Global primary energy consumption grew rapidly in 2018, led by natural gas and renewables. Nevertheless, carbon emissions rose at their highest rate for seven years.
- Primary energy consumption grew at a rate of 2.9% last year, almost double its 10-year average of 1.5% per year, and the fastest since 2010.
- By fuel, energy consumption growth was driven by natural gas, which contributed more than 40% of the increase.
- All fuels grew faster than their 10-year averages, apart from renewables, although renewables still accounted for the second largest increment to energy growth.
- China, the US and India together accounted for more than two thirds of the global increase in energy demand, with US consumption expanding at its fastest rate for 30 years.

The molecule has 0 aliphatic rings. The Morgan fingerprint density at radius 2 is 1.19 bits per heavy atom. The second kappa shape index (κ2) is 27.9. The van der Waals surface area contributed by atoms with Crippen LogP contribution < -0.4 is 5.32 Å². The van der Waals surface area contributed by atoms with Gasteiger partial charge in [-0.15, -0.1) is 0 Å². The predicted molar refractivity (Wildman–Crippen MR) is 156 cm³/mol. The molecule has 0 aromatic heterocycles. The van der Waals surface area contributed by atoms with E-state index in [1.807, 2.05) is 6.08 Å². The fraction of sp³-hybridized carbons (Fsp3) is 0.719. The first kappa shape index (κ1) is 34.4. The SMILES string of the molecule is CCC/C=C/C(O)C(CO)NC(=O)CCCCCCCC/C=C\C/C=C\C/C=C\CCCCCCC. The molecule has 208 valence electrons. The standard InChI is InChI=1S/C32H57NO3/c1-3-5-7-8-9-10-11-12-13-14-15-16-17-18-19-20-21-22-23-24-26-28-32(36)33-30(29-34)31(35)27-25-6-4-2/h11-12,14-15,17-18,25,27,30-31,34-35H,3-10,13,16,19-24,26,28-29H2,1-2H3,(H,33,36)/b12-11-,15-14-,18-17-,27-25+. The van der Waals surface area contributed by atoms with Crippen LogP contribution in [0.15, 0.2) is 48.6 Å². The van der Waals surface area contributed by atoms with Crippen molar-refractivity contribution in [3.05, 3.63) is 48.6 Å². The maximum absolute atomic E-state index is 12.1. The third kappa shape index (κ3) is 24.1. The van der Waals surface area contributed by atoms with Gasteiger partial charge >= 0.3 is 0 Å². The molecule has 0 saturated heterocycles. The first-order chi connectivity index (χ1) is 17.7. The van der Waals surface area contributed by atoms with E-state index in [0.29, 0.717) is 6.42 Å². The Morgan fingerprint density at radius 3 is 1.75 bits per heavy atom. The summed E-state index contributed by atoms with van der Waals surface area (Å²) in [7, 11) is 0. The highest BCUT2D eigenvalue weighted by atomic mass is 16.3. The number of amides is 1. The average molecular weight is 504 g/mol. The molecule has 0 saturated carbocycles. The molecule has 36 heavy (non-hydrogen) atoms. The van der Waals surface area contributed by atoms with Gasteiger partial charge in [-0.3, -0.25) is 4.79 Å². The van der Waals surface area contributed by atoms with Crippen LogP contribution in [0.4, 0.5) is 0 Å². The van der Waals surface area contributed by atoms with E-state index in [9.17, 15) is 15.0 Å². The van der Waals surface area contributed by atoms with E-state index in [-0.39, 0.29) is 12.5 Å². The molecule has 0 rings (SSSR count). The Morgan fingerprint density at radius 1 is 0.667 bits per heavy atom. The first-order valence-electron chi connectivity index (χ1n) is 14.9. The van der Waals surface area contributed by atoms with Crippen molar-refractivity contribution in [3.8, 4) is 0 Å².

- Carbon emissions grew by 2.0%, the fastest growth for seven years.
Bob Dudley, Group chief executive of BP, commented that “much of the rise in energy growth last year can be traced back to weather-related effects, as families and businesses increased their demand for cooling and heating in response to an unusually large number of hot and cold days. The acceleration in carbon emissions was the direct result of this increased energy consumption.” He went on to say, “Even if these weather effects are short-lived, such that the growth in energy demand and carbon emissions slow over the next few years, there seems little doubt that the current pace of progress is inconsistent with the Paris climate goals. The world is on an unsustainable path: the longer carbon emissions continue to rise, the harder and more costly will be the eventual adjustment to net-zero carbon emissions. Yet another year of growing carbon emissions underscores the urgency for the world to change.”
Read the full report…